Eric Rivard, University of Alberta, Canada
Brandi Cossairt, University of Washington, USA
Robert Gilliard Jr., University of Virginia, USA
Christine Thomas, Ohio State University, USA
Shigeyoshi Inoue, Technical University of Munich, Germany
Felicitas Lips, University of Münster, Germany
Saurabh Chitnis, Dalhousie University, Canada
Theresa McCormick, Portland State University, USA
Makato Yamashita, Nagoya University, Japan
Once generally believed to be the region of the Periodic Table where only impractical and esoteric molecules arise, the Main Group (or the s- and p-blocks) is adopting an increasingly leading role in catalysis and optoelectronics. For example “transition metal-like” reactivity, such as H2 or N2 activation, can now be achieved using non-metallic elements. Moreover, the incorporation of both electron-deficient (e.g. boron) and rich (e.g. sulfur) elements within π-conjugated frameworks has led to impressive breakthroughs in photovoltaic and OLED technologies. As a result of the current renaissance of Main Group element chemistry, we hope that this IUPAC/CSC symposium will attract both established and emerging talents from around the world to Montréal to discuss fundamentally interesting materials (molecules, polymers and nanomaterials) as well as their possible use in more applied realms.
Sylvain Canesi, Université du Québec à Montréal, Canada
Louis Barriault, University of Ottawa, Canada
This symposium will focus on recent research concerning the development of new organic synthesis methodologies as useful tools for producing valuable scaffold and/or functionality, as well as recent research in the total synthesis of several complex natural products, including biosynthetic pathways.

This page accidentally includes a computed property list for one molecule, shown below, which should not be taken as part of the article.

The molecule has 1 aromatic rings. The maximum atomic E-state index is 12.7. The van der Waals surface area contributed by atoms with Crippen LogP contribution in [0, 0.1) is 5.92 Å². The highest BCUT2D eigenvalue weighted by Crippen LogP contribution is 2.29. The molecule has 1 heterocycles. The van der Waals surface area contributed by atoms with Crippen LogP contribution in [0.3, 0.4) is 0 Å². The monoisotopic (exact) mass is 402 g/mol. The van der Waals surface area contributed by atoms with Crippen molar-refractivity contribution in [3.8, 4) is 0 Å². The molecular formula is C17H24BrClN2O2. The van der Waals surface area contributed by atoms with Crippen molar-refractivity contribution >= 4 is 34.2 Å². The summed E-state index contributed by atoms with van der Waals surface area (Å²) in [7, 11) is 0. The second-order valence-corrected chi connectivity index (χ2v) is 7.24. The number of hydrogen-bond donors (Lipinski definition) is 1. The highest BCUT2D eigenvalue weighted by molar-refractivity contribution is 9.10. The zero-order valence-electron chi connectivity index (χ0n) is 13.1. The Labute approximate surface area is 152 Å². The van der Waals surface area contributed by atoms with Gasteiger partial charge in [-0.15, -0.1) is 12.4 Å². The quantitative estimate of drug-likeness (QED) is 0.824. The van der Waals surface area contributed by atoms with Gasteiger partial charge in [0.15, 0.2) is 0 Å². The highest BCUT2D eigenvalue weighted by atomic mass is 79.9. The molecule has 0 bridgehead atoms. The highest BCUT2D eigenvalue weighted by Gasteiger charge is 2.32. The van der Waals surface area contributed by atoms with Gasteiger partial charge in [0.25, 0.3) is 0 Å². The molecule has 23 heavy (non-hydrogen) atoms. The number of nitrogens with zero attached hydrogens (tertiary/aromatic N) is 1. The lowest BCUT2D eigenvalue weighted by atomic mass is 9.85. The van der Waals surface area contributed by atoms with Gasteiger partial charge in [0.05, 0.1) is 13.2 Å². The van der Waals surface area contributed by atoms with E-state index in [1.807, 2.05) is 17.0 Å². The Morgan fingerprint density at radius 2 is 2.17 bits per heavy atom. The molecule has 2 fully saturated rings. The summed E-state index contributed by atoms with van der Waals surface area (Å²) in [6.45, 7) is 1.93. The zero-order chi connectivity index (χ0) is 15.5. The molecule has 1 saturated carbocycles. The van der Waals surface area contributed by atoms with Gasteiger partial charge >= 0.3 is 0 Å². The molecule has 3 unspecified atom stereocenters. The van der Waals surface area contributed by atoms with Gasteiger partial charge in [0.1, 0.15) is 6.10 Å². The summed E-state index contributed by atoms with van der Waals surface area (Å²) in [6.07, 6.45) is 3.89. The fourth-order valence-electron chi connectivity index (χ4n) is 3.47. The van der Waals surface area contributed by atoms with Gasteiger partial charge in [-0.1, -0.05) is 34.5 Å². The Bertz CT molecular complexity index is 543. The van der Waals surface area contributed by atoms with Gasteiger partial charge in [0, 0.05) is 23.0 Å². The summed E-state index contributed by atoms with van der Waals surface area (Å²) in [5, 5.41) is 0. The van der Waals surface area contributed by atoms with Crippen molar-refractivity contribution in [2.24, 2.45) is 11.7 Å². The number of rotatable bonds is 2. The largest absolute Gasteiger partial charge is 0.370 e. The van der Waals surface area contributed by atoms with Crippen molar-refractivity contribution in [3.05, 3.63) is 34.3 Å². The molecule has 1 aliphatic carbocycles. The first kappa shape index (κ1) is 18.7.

David Leitch, University of Victoria, Canada
John Naber, Merck, USA
Janelle Steves, GlaxoSmithKline, USA
Robert Paton, Colorado State University, USA
Sophie Rousseaux, University of Toronto, Canada
François Lévesque, Merck, USA
Nicole Goodwin, GlaxoSmithKline, USA
Richard Bourne, University of Leeds, UK
Tomislav Friščić, McGill University, Canada
The “Emerging Tools and Methodologies in Organic Chemistry” symposium will bring together a diverse group of cutting-edge organic chemists from both academia and industry who are developing the tools and methods that will help shape the discipline over the coming decades. Represented research areas include: the use of automation and artificial intelligence in experimental design, execution and analysis; development of new catalytic transformations including biocatalysis; continuous flow chemistry in the lab and the plant; advancements in chemical analysis; and the implementation of these tools and methods in industrial R&D.